The photo has a special meaning for me and maybe that is why I have a particular fondness for this image. I do like the stark silhouettes set against the vibrant and brilliant sunlit fall foliage across the pond. There is just a suggestion of detail, the white stripes and the silver belt work and a small hint of skin tones that give them some depth. The 2 people seem to be gazing out over something. Also the red life jacket seems to add another element and its red colour being in the foreground harmonizes well with the fall colors in the background.

There was a third person in the original photo, but for my own reasons I only wanted these two.

It was a reasonably straightforward process to remove the 3rd person, except for the fact I took a slight detour down the path. Like driving a car, some routes are almost automatic. I at first decided I was going to mask out the person and using the same image below move it to another part of the reflection over the opening and using the transform tool to increase size to better fit the opening.

The 3rd person mask was easy, as it only needed to be slightly larger than the person. Objects like foliage with no clear structure blends well, as you can go over the mask edge to pick more or less from one side to suit the natural lines.

It was then I realized that by inverting the image I could use the original foliage and with a little blurring and sizing work make a perfect fit.

I marked 2 cross-hair style grids on the correct version and at a diagonal to each other to determine if there were any angle corrections needed in the inverted alignment.

The bottom part of the image shows the inverted image and how it was compressed vertically to fit the size of the reflected pond.

The inverted image was set to a blur of 5.9 to match the level of blur in the pond surface. Now the new blurred part matched the removed person cutout, but the colour tones were way too smooth.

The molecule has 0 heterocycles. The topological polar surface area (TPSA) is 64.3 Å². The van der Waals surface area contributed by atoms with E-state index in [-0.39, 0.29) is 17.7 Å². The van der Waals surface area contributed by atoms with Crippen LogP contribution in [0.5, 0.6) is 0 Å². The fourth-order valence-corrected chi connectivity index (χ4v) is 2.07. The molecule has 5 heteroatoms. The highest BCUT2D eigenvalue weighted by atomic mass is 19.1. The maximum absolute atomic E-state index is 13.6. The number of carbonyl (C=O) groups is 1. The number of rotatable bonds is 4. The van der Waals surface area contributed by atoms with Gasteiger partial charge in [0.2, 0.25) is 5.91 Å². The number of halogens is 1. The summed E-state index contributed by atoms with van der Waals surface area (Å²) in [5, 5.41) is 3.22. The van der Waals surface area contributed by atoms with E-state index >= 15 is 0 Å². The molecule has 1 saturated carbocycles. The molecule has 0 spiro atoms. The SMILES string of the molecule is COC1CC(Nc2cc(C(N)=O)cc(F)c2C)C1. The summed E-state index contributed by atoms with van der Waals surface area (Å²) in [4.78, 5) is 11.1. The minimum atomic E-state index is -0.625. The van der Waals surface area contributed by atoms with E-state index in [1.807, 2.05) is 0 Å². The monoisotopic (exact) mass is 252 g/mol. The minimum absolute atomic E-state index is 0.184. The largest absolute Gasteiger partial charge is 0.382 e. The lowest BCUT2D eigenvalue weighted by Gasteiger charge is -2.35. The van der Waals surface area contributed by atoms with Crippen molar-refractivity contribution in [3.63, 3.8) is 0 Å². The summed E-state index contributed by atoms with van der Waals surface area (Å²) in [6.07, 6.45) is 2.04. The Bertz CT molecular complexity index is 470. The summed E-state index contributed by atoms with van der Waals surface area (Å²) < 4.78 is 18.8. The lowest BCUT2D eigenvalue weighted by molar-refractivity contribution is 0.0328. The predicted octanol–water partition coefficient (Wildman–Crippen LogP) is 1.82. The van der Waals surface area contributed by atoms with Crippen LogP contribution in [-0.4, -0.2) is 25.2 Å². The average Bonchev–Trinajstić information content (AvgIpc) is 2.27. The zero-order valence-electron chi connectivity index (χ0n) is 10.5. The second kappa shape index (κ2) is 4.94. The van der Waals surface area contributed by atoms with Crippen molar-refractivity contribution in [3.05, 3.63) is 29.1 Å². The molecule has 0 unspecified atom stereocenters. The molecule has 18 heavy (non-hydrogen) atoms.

When I examined another section of the pond I found that the noise was not just speckled but had short vertical patterns also.

The above pattern was created by creating a new layer and adding noise
Add Noise: 200%
Motion Blur: angle 90; distance 26.
Add Noise: 10%
Add Noise: 125% and fade to 8% as I wanted a little more of a building block texture

This layer was set to overlay and reduced to 4%, which seemed the best match the area beside the masked 3rd person.

The above image shows another angle overlooking the pond and a clue as to what the lifejacket was meant for.

Niels Henriksen

A Photographers Adage

The difficulty with color is to go beyond the fact that it's color – to have it be not just a colorful picture but really be a picture about something. It's difficult. So often color gets caught up in color, and it becomes merly decorative. Some photographers use [ it ] brilliantly to make visual statements combining color and content; otherwise it is empty. -. - Mary Ellen Mark,, Mary Ellen Mark : 25 Years by Marianne Fulton , ISBN: 0821218387 , Page: 5

Monday, October 13, 2008

The Red Barn and Hay Fields

I was reviewing some images to select for this weeks post, which was to be on a beautiful wooden 12th century Norwegian Heddal Stave Church. While playing around, undertaking serious fine-art editing, I thought that maybe the image I was working on would be worthy of a few comments on why I was distorting enhancing the versions the way I did.

The main goal with the scene was to try and recapture some of the magic that seemed to permeate the air.

We were on our way to see the huge wooden church just outside of Notodden, Norway. As we got out of our cars in the parking lot there was this large red barn like building that had in front of it a field of late afternoon sunlit hay. These brightly lit fields glowed with a late summer ochre hue. Very warm and dreamlike, at least that’s how my memory recorded the event.
In an earlier article,
What I Saw, My Camera Captured and What My Mind Thought it Saw , I discussed how our perception of events and not what really is there can be locked in our mental image.

The above image is the one I like the best so far. I am not sure that it really captures the memory but I seem to now like this version. The B&W image, further below, does show the glow in the grass better, but for this image a little bit of colour ties with the memory better.

The basic editing these 2 versions was to take the RAW file and adjust for reasonable white Balance. This is the image at the right at 5500K. The sky was too pale and washed out so I changed the WB to 6000K and inserted this as a smart object layer in Photoshop. The reason I use the smart-object layer is because once I mask out the grass and background I can adjust the WB to better match the grass colours in the foreground, which I did in this case. Without the strong yellow it was easy to set the blue to cool.